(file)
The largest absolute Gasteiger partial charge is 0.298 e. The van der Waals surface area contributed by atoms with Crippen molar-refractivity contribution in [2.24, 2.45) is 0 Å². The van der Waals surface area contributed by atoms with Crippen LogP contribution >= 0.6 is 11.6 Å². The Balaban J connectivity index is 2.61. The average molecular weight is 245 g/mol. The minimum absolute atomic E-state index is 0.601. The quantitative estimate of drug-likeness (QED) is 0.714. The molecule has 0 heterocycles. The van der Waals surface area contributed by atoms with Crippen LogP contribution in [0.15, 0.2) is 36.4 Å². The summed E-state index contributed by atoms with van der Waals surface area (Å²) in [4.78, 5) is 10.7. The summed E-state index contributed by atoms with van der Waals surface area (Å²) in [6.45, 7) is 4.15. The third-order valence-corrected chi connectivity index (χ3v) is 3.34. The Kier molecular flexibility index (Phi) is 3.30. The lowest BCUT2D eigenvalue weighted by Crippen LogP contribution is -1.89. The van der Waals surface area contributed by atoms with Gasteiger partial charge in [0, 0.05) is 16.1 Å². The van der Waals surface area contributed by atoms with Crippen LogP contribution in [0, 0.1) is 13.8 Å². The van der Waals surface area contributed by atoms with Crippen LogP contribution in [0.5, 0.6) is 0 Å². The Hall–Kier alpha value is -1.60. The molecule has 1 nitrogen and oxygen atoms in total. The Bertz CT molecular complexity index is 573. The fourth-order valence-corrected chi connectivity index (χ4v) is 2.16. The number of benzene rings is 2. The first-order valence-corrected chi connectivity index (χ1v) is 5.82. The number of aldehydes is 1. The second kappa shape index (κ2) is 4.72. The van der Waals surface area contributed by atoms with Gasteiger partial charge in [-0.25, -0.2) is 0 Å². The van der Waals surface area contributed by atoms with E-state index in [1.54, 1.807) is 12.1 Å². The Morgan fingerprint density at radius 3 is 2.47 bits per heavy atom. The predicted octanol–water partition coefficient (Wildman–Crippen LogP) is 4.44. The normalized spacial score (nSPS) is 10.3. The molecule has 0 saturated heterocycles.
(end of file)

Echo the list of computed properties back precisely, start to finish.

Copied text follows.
The largest absolute Gasteiger partial charge is 0.298 e. The van der Waals surface area contributed by atoms with Crippen molar-refractivity contribution in [2.24, 2.45) is 0 Å². The van der Waals surface area contributed by atoms with Crippen LogP contribution >= 0.6 is 11.6 Å². The Balaban J connectivity index is 2.61. The average molecular weight is 245 g/mol. The minimum absolute atomic E-state index is 0.601. The quantitative estimate of drug-likeness (QED) is 0.714. The molecule has 0 heterocycles. The van der Waals surface area contributed by atoms with Crippen LogP contribution in [0.15, 0.2) is 36.4 Å². The summed E-state index contributed by atoms with van der Waals surface area (Å²) in [4.78, 5) is 10.7. The summed E-state index contributed by atoms with van der Waals surface area (Å²) in [6.45, 7) is 4.15. The third-order valence-corrected chi connectivity index (χ3v) is 3.34. The Kier molecular flexibility index (Phi) is 3.30. The lowest BCUT2D eigenvalue weighted by Crippen LogP contribution is -1.89. The van der Waals surface area contributed by atoms with Gasteiger partial charge in [0, 0.05) is 16.1 Å². The van der Waals surface area contributed by atoms with Crippen LogP contribution in [0, 0.1) is 13.8 Å². The van der Waals surface area contributed by atoms with Crippen LogP contribution in [0.5, 0.6) is 0 Å². The Hall–Kier alpha value is -1.60. The molecule has 1 nitrogen and oxygen atoms in total. The Bertz CT molecular complexity index is 573. The fourth-order valence-corrected chi connectivity index (χ4v) is 2.16. The number of benzene rings is 2. The first-order valence-corrected chi connectivity index (χ1v) is 5.82. The number of aldehydes is 1. The second kappa shape index (κ2) is 4.72. The van der Waals surface area contributed by atoms with Gasteiger partial charge in [-0.25, -0.2) is 0 Å². The van der Waals surface area contributed by atoms with E-state index in [1.54, 1.807) is 12.1 Å². The Morgan fingerprint density at radius 3 is 2.47 bits per heavy atom. The predicted octanol–water partition coefficient (Wildman–Crippen LogP) is 4.44. The normalized spacial score (nSPS) is 10.3. The molecule has 0 saturated heterocycles.